It’s beginning to look a lot like Christmas…albeit, it’s looking a lot different this year. The stores aren’t facing wall-to-wall shoppers, Christmas parades have been cancelled and instead of sitting on Santa’s knee for a photo, children are sitting six feet away with a plexiglass barrier between them and the jolly old elf. However, one Newfoundland Rotarian and volunteer is keeping the Christmas spirit alive by helping spread holiday cheer to children and their families in a very special way.
For the past 42 years, Bruce Templeton has been proudly playing the role of Santa’s assistant. Over that period of time, he has helped collect tons of food for local food banks during the Downtown St. John’s Christmas Parade; visited countless children, seniors and community groups; and each year, has taken 18 children on a magical trip to the “North Pole” to see Santa. He’s also written four books about his experiences, the proceeds of which have gone towards Rotary International’s mission to end polio. (With support, he’s purchased vaccines for 350,000 children and through the efforts of Rotary and others, polio has been stamped out in all but a couple of countries).
It’s little wonder, then, that Templeton was inducted into the Order of Newfoundland and Labrador earlier this year, as well as the International Santa Claus Hall of Fame in 2014 (the only living Canadian to have the honour), joining the likes of Mickey Rooney (who voiced Santa in multiple animated specials), Edmund Gwenn (who played Kris Kringle in the classic “Miracle on 34th Street) and artist Haddon Sundblom (who painted the iconic images of Santa Claus for the Coca-Cola Company).
With the reality of COVID-19, Templeton says he had to think of new ways to bring Santa and children together this year. So back in the spring, he and some colleagues began brainstorming. They learned about OBS (Open Broadcaster Software) and the wheels started turning.
“I would normally have, with my friend Santa, somewhere close to 60 visits a year. We generally start in later November with parades and that type of thing and we would conclude inside the Janeway on Christmas Eve,” he says.
“So how do we, with this pandemic, keep the dream alive for children and do it in a way that has never been done before?”
This year, through popular video conferencing service Zoom, Santa will be offering virtual visits (with proceeds going to charity), bringing children and their families together with friends and relatives whom they might not otherwise have the chance to see. Complete with green screens, festive settings (including a glimpse of Santa’s workshop) and studio lighting, Templeton says Santa is set and ready to go. The calls can also be recorded, making a very special keepsake to remember an extraordinary time.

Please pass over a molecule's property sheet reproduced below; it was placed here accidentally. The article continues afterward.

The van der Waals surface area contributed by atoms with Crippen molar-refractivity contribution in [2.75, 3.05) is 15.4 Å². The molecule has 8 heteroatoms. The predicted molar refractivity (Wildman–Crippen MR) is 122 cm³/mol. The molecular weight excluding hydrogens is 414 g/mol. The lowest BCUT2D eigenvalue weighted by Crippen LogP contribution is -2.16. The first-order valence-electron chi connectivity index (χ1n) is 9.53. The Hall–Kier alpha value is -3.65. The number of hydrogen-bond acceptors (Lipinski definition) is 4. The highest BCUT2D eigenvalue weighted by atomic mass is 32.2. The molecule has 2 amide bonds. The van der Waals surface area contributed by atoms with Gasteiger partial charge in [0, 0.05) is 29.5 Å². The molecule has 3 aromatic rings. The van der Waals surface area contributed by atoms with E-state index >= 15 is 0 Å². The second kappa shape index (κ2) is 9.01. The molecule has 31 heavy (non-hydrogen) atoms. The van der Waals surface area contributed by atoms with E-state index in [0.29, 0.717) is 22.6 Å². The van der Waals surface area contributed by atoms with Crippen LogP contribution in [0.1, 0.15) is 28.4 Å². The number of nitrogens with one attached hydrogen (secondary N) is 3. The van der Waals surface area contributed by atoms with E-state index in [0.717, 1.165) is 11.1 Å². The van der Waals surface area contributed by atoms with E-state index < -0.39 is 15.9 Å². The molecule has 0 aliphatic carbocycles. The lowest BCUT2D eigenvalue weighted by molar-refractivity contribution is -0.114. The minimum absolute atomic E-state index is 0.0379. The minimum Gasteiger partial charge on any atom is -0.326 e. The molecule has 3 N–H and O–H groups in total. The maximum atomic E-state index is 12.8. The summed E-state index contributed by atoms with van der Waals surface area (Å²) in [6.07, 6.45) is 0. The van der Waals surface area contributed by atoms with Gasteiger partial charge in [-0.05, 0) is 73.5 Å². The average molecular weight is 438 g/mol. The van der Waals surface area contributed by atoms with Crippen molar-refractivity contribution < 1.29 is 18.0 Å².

“What we’re looking to do is create an experience for a family…but a family, at their choosing, if they want other relatives to see the call with Santa Claus, then they can easily do that,” Templeton says.
“The whole idea that we have to use technology for Christmas this year is something that my Santa colleagues everywhere are working on. We have to provide hope in this uncertain time for children in the world.”
Templeton is also working with schools and groups like the CNIB to bring Santa and children together, with special consideration given to those with various needs.
“We have learned basic American Sign Language, ASL, so that Santa can communicate with kids who are deaf. And we understand autism to the degree that you never ring loud bells. So sensory needs are important to Santa as well. So that’s where we’re going with these Zoom calls.”
Templeton says the annual flight to the North Pole, a partnership with Steele Communications (now Stingray), 99.1 Hits FM and PAL Airlines, will also take a different form this year, with Santa flying to the children if the children cannot fly to him.
It’s support from businesses like this, as well as Rogers Communications (who are providing the lighting for Santa’s Zoom calls), Bell Aliant (who also provided some necessary equipment and guidance), Newfoundland Power (who helped organize food drives during previous parades) and others that help make his work possible, Templeton says.
“When I call a business and say ‘I need help,’ I have never ever had the business turn me down. And I’m very, very grateful to the business community for what they do for me, to help me keep the dream alive for children,” he says.
“And I am extraordinarily blessed… there’s no way that I can do what I do without my wife Paula.”
While the accolades and awards are nice and appreciated, Templeton says, “that’s not why I do what I do.”
“I do what I do to bring hope to families in times of difficulty, to provide assurance that children are loved and respected…the greatest privilege is holding a baby in your arms on Christmas Eve and making memories for parents. That’s what it’s all about.”
To book a Zoom call with Santa, click here.